Besides, sometimes she’ll prove me wrong.  Like the time she picked out this outfit – a purple/brown/red tunic with red leggings and sweater.  To be honest, I thought it was ugly as shite when I saw it. But she insisted that was what she wanted (not the soft pink floral thing I loved and wanted her to choose.)  She hid it behind her back and said “No!” to all the options I offered her.  I sighed and bought the outfit she wanted.  Which became her favorite outfit.

Go figure, she rocked that outfit and looked so fab in it, that it became one of my favorites to put her in.

Lessoned learned – Maura knows what she looks good in.

Lesson for all of us – they may be kids with special needs…but they’re also kids.  Sometimes, you have to treat them like any other child, and listen to them, even if it’s not really in words. Let them take charge in the areas of their life where they can.

They just may surprise you.

They probably will.

Growing out the bob and rocking her outfit - that's my girl there! (Autumn 2011)

Growing out the bob and rocking her outfit – that’s my girl there! (Autumn 2011)


7 Responses to “She’s still a girl”

  1. Suzanne September 14, 2013 at 1:21 pm #

    You hit a nerve with me. Same thing to be said about my special needs daughter (who will turn 21 on Monday!) Only pointing that out because the damn doctors said she wouldn’t live a year. Ijits! Anyway – Kinsey LOVES all shades of pink. When she picked out a shade of HOT PINK and insisted that all four walls be painted that very color I shuddered. When we decided to sell the house, that room had to be painted a neutral color. When it was repainted a bland yellow, I actually missed the hot pink a lot more than I ever thought possible. I’ve learned to accept whatever she chooses, like Maura, Kinsey always rocks it. Why fight? Proving once again, she is way smarter than me.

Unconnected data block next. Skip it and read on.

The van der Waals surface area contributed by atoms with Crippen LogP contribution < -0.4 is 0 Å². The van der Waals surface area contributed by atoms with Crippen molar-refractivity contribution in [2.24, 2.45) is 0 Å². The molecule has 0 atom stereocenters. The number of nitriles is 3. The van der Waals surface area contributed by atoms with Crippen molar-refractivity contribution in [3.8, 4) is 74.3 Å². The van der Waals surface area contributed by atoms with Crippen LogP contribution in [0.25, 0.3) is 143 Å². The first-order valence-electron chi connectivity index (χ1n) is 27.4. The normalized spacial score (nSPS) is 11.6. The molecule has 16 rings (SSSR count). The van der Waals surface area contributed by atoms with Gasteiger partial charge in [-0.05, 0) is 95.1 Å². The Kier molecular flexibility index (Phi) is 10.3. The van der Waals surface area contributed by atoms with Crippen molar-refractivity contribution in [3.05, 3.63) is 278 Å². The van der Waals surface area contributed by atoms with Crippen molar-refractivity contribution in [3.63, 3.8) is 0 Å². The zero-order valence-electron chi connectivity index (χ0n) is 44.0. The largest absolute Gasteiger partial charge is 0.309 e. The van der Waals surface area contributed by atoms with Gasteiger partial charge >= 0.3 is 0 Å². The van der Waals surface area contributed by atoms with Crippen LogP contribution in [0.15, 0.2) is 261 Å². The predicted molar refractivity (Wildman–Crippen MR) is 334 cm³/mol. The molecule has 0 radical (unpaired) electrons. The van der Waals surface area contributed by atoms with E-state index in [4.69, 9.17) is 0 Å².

2. Denise G. September 14, 2013 at 1:37 pm #

    She is priceless and beautiful! Cute outfit!

  3. E.v. Lowi September 14, 2013 at 2:03 pm #

    I love her style!

  4. Angel Brookins September 14, 2013 at 4:32 pm #

    This is just one of many reasons why you definitely should be a parent. You are great, and Maura is lucky to have you.

    • phoebz4 September 14, 2013 at 10:38 pm #

      A most sincere “Thank you” 🙂

  5. saracvt September 14, 2013 at 8:55 pm #

    Olivia and Maura must share a wavelength. Olivia has declared she wants hair “longer than Rapunzel’s”. Currently her hair is past her shoulder blades, about touching the middle of her back and is a nightmare to comb out, being very fine and luxuriant, easily tangled. She usually sleeps with it braided, since I don’t have 45 minutes to untangle it on school mornings, and wears it either in two braids or in a ponytail, both darling. For very special occasions, she wears it in a braided crown. I told her in the movie you never saw Rapunzel brushing out the leaves and dirt she got from dragging it on the ground, washing it endlessly, or wearing the neck brace she’d need because that hair is HEAVY, but she wouldn’t listen…

  6. angeldelight81 September 15, 2013 at 10:58 am #

    What a beautiful poignant blog about a beautiful, clever little girl. I loved reading this. I worked with children with special needs for thirteen years and if only all parents were so tuned in. All too often I saw parents struggle. I saw children left on our doorstep, I saw families break down but there were always the group of strong, loving and special parents. Yourself and others who have commented on this thread fall in this bracket. Thank you for this blog and a big hug to Maura. If only life was always so brightly coloured 🙂